Krugman rightly points out what the real cause of this dithering is: attachment to ideology. Even when it becomes self-contradictory to the point of absurdity, the rich cling to their shibboleths,

"It has always been funny, in a gallows humor sort of way, to watch conservatives who laud the limitless power and flexibility of markets turn around and insist that the economy would collapse if we were to put a price on carbon. All serious estimates suggest that we could phase in limits on greenhouse gas emissions with at most a small impact on the economy's growth rate."

This is why I think that the next Einstein will not be a physicist but an accountant or game designer. Not even an economist, but a genius with numbers who can make the numbers vivid using charts, displays and incentives.

A Local Farming Initiative

I recently bought a "share" in a cooperative farming effort called "Shared Harvests," pushed largely by a local farmer and a local physician, Reza Kazemi (an Iranian Muslim). It costs twenty five bucks to get a basket full of produce every week. I blanched at the price of what I was getting, but Reza pointed out that the group is called, "Triple Bottom Line for Sustainability Inc.," -- you have to write it all out on every check -- because as consumers we have to be aware when we are paying for something that the money should go to those who produce it, that there are three bottom lines, "financial, environmental and social responsibility and sustainability." I still blanched at what I was getting for what I had paid, but my responsibility self-image rose a little.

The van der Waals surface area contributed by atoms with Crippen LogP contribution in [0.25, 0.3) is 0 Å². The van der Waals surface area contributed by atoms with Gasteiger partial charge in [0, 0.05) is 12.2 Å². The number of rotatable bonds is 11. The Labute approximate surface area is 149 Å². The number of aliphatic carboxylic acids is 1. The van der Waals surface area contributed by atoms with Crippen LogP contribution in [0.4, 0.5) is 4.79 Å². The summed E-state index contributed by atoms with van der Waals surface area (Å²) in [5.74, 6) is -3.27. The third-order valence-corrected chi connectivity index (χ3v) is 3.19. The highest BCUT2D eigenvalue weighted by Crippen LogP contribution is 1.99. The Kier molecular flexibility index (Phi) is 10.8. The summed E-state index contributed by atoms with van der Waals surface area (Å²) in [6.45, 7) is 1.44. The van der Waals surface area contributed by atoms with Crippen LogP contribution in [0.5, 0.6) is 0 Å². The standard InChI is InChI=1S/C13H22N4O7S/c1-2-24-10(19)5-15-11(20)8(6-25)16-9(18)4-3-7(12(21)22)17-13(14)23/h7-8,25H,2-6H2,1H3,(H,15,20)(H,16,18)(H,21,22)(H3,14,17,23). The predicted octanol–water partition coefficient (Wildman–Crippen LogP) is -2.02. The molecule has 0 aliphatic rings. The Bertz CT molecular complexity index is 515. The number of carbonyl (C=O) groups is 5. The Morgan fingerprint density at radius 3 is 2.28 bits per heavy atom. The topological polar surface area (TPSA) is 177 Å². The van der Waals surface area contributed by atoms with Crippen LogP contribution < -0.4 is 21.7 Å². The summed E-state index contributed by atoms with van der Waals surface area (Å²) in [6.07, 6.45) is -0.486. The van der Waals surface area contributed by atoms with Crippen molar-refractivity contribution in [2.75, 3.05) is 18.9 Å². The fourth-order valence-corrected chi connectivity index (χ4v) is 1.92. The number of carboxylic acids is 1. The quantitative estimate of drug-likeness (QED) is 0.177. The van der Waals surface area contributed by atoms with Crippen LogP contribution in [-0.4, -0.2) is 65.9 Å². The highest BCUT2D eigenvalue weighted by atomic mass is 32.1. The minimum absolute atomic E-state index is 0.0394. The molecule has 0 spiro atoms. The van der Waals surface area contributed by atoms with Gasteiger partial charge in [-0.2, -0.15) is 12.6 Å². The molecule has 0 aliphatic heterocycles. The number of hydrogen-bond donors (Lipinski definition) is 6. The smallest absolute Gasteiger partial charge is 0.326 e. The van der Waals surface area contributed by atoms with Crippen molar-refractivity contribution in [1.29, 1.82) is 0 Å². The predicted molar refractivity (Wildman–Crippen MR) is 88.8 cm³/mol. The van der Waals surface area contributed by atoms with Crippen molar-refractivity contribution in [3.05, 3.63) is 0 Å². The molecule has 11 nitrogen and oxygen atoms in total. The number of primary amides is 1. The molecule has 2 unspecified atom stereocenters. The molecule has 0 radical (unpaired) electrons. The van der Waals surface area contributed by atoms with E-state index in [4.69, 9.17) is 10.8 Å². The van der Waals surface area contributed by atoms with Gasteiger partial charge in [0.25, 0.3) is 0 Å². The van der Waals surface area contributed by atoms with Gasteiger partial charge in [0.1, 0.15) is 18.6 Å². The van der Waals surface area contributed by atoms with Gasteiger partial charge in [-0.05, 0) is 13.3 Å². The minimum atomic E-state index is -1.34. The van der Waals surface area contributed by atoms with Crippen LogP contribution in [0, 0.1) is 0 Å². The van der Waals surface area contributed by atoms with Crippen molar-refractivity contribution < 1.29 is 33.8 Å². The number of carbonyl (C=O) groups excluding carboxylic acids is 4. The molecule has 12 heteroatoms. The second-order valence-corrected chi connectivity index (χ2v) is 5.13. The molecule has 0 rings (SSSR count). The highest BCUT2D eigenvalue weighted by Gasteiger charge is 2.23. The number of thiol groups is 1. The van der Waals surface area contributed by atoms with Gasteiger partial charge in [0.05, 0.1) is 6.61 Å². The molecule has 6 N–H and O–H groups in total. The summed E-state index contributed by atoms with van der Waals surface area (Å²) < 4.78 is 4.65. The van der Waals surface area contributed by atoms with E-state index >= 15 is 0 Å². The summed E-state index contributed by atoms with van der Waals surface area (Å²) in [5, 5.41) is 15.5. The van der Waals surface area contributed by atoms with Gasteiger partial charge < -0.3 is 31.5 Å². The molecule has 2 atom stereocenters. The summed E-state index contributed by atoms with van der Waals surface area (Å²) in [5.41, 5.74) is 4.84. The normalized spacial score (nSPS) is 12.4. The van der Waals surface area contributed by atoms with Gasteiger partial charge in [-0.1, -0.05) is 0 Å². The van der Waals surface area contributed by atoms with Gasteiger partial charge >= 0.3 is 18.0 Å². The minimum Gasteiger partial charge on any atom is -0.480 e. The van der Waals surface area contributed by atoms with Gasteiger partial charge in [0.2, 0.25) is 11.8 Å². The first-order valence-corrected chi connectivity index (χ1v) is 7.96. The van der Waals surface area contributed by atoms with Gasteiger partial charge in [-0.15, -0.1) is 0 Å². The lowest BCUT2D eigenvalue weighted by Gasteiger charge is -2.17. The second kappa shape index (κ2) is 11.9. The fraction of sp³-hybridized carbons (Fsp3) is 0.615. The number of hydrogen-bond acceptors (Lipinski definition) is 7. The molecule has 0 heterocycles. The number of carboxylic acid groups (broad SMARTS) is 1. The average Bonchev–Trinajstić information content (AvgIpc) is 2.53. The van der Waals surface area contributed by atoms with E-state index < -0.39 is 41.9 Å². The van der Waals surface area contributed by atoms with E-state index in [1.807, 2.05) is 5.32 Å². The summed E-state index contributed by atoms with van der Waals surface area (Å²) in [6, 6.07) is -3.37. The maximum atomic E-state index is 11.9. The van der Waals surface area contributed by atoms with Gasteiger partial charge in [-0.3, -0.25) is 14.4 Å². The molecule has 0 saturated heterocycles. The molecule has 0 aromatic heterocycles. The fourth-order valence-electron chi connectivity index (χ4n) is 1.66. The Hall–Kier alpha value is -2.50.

I got my first "share" of produce last week and was forced to do something with a big batch of kale, which I had only seen in cans before that. I steamed it up and it kept me in meals for a few days. It was good soaked with olive oil. Since I eat two cobs of microwaved corn every day, I held my cob of corn over the kale and soaked it in the extra olive oil. Here are some interesting facts extracted from their newsletter,

"There is a farm income crisis happening in North America. Farmers on average have been earning incomes below the poverty line for 15 of the last 20 years according to the National Farmers Union. The average age of a farmer in Canada is 52.6 and increasing yearly and the family farm is decreasing at a rapid rate. These are troubling facts, endangering the very existence of rural communities that have relied on small family farms for its sustainability and prosperity. It also endangers our food security. ... millions of Canadians including many of us in Dunnville spend long hours and resources caring for our grass instead of growing food; and millions of tons of local food perish due to lack of manpower to harvest it!"